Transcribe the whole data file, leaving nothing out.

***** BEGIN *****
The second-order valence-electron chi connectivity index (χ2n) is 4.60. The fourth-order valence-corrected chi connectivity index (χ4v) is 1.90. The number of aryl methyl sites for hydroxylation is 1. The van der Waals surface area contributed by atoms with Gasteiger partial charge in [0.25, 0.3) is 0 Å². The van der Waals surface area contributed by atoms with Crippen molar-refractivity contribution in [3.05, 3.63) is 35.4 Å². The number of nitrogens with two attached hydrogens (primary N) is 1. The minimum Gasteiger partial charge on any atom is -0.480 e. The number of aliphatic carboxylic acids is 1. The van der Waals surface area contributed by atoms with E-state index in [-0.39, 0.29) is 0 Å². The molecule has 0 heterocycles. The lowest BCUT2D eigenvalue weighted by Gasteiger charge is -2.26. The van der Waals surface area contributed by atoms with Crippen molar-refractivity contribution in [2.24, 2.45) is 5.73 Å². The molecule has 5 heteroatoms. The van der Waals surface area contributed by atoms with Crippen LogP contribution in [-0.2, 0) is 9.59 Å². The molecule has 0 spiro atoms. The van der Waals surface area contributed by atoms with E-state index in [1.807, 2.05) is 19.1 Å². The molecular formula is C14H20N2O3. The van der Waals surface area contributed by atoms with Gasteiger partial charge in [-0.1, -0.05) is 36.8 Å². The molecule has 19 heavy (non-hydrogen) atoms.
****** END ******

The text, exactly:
The second-order valence-electron chi connectivity index (χ2n) is 4.60. The fourth-order valence-corrected chi connectivity index (χ4v) is 1.90. The number of aryl methyl sites for hydroxylation is 1. The van der Waals surface area contributed by atoms with Gasteiger partial charge in [0.25, 0.3) is 0 Å². The van der Waals surface area contributed by atoms with Crippen molar-refractivity contribution in [3.05, 3.63) is 35.4 Å². The number of nitrogens with two attached hydrogens (primary N) is 1. The minimum Gasteiger partial charge on any atom is -0.480 e. The number of aliphatic carboxylic acids is 1. The van der Waals surface area contributed by atoms with E-state index in [-0.39, 0.29) is 0 Å². The molecule has 0 heterocycles. The lowest BCUT2D eigenvalue weighted by Gasteiger charge is -2.26. The van der Waals surface area contributed by atoms with Crippen molar-refractivity contribution in [2.24, 2.45) is 5.73 Å². The molecule has 5 heteroatoms. The van der Waals surface area contributed by atoms with Crippen LogP contribution in [-0.2, 0) is 9.59 Å². The molecule has 0 spiro atoms. The van der Waals surface area contributed by atoms with E-state index in [1.807, 2.05) is 19.1 Å². The molecular formula is C14H20N2O3. The van der Waals surface area contributed by atoms with Gasteiger partial charge in [-0.1, -0.05) is 36.8 Å². The molecule has 19 heavy (non-hydrogen) atoms.